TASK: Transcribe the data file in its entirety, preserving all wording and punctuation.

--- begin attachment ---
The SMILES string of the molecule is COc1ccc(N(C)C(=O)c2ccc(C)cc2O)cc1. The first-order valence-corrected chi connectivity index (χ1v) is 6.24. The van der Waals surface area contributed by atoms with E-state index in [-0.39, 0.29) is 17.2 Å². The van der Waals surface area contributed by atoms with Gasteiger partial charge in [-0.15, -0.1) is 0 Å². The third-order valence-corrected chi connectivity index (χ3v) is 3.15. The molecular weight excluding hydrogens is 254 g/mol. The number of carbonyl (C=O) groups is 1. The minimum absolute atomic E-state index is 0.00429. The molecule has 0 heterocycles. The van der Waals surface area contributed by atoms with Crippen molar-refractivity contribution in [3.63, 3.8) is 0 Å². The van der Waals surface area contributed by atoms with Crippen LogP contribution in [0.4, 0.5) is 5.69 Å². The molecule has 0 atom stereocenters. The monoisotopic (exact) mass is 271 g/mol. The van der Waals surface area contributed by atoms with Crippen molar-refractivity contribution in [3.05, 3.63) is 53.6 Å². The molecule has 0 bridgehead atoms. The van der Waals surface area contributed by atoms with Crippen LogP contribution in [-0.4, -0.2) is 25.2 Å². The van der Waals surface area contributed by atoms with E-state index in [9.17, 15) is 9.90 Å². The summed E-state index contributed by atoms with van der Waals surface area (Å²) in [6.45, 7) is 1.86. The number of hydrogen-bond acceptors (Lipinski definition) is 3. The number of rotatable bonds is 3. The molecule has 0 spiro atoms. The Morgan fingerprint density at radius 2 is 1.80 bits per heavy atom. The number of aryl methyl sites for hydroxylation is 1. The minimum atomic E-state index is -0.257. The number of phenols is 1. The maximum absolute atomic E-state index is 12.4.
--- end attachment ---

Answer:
The SMILES string of the molecule is COc1ccc(N(C)C(=O)c2ccc(C)cc2O)cc1. The first-order valence-corrected chi connectivity index (χ1v) is 6.24. The van der Waals surface area contributed by atoms with E-state index in [-0.39, 0.29) is 17.2 Å². The van der Waals surface area contributed by atoms with Gasteiger partial charge in [-0.15, -0.1) is 0 Å². The third-order valence-corrected chi connectivity index (χ3v) is 3.15. The molecular weight excluding hydrogens is 254 g/mol. The number of carbonyl (C=O) groups is 1. The minimum absolute atomic E-state index is 0.00429. The molecule has 0 heterocycles. The van der Waals surface area contributed by atoms with Crippen molar-refractivity contribution in [3.63, 3.8) is 0 Å². The van der Waals surface area contributed by atoms with Crippen LogP contribution in [0.4, 0.5) is 5.69 Å². The molecule has 0 atom stereocenters. The monoisotopic (exact) mass is 271 g/mol. The van der Waals surface area contributed by atoms with Crippen molar-refractivity contribution in [3.05, 3.63) is 53.6 Å². The molecule has 0 bridgehead atoms. The van der Waals surface area contributed by atoms with Crippen LogP contribution in [-0.4, -0.2) is 25.2 Å². The van der Waals surface area contributed by atoms with E-state index in [9.17, 15) is 9.90 Å². The summed E-state index contributed by atoms with van der Waals surface area (Å²) in [6.45, 7) is 1.86. The number of hydrogen-bond acceptors (Lipinski definition) is 3. The number of rotatable bonds is 3. The molecule has 0 spiro atoms. The Morgan fingerprint density at radius 2 is 1.80 bits per heavy atom. The number of aryl methyl sites for hydroxylation is 1. The minimum atomic E-state index is -0.257. The number of phenols is 1. The maximum absolute atomic E-state index is 12.4.